These puzzled bushrangers are from Puzzles Down Under, a book of mine which was published long, long ago in 2008. It featured puzzles, spot-the-items and mazes with an Australian theme and was written for 6 to 10 year old children.

Recently the rights for this book were reverted back to me. This is quite exciting as it means I can republish the book or publish individual images from the book without treading on the original publisher's toes. The artwork and text are once again mine to do with as I choose - I can sell the images as prints, put them on t shirts or post them on-line. 

Obviously there is the potential to use the existing artwork to make a fun puzzle ebook. 

Now it is my turn to be puzzled! I have never made an interactive ebook before so I am a little unsure where to start. I am hoping I can do most of it with Flash and Indesign.

Does anybody have suggestions, tips or thoughts about how to make an interactive ebook out of existing art? Any and all ideas are welcome!

R :)

Tutorial - How to stencil print gift cards

stencil printed christmas beetle cards

A thorough step-by-step description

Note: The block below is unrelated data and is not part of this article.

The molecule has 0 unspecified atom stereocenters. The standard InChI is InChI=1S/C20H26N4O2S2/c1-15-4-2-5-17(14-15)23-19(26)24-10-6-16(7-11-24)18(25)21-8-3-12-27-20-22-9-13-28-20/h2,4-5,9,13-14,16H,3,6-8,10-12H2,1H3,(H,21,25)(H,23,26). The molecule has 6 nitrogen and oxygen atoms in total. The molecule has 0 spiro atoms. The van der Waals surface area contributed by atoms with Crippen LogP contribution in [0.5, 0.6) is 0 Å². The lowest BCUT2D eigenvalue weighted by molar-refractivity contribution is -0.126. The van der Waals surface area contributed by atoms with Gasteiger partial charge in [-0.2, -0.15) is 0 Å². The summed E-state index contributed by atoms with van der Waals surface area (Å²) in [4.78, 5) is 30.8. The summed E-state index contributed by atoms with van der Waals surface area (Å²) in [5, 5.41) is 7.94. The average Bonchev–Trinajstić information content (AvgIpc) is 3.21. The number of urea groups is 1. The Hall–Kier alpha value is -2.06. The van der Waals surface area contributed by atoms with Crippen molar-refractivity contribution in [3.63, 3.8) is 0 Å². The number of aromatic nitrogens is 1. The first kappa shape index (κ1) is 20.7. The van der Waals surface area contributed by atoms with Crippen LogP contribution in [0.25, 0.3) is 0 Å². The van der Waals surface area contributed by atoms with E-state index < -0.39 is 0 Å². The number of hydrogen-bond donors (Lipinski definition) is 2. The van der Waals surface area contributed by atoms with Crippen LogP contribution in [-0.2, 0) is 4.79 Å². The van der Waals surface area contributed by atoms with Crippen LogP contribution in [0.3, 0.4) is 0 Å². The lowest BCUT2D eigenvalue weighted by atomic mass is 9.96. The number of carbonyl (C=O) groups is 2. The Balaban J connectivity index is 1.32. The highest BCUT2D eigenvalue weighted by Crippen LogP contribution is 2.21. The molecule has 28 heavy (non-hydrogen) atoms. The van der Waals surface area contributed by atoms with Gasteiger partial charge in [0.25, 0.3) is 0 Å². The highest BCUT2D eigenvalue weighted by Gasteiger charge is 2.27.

of how I print stencil art gift cards

People appreciate it when you hand make cards to give out for birthdays and Christmas time, but there just aren't enough hours in the day to make personalised cards for everybody. So as a happy compromise I hand print cards in batches.

Stencil art is simple, fun, inexpensive, and creates unique art with a lovely hand crafted finished result, so is a great print method to use for making cards. There are three parts to the process: making the stencil, preparing materials and surface for printing cards and printing the cards.

*WARNING* stencil art is addictive! Once you start painting it's hard to know when to stop. You might just start stencil painting every available surface at hand - wrapping paper, walls, pets, vehicles, family members, and so on.

What you will need to design and cut out a stencil
  • a pencil
  • paper to sketch on
  • a design concept! - a star, a fish, a face, what-ever takes your fancy.
  • some 'ezy cut stencil paper' and a ball point pen or acetate and a fine permanent marker
  • a sharp craft knife or good scissors
  • cutting mat

What you will need to print the stencil design onto gift cards
  • your beautifully cut out stencil design
  • nice thick card to print the design onto
  • paint - acrylic dries quickly, which is good
  • some water
  • a sponge or rag to paint with
  • a bench or table surface to print upon
  • old news paper or large sheets of waste paper to protect the bench or table
  • paper towel to keep things clean
  • somewhere safe the cards can sit undisturbed while the paint dries
  • envelopes for your cards

Designing and cutting out the stencil

Use the pencil and paper to sketch your design. It can be anything you like - a star, a word, a flower, a fish, a robot, a face, what ever you like. For my cards I designed a Christmas beetle, as it's a little seasonal without being religious or tacky.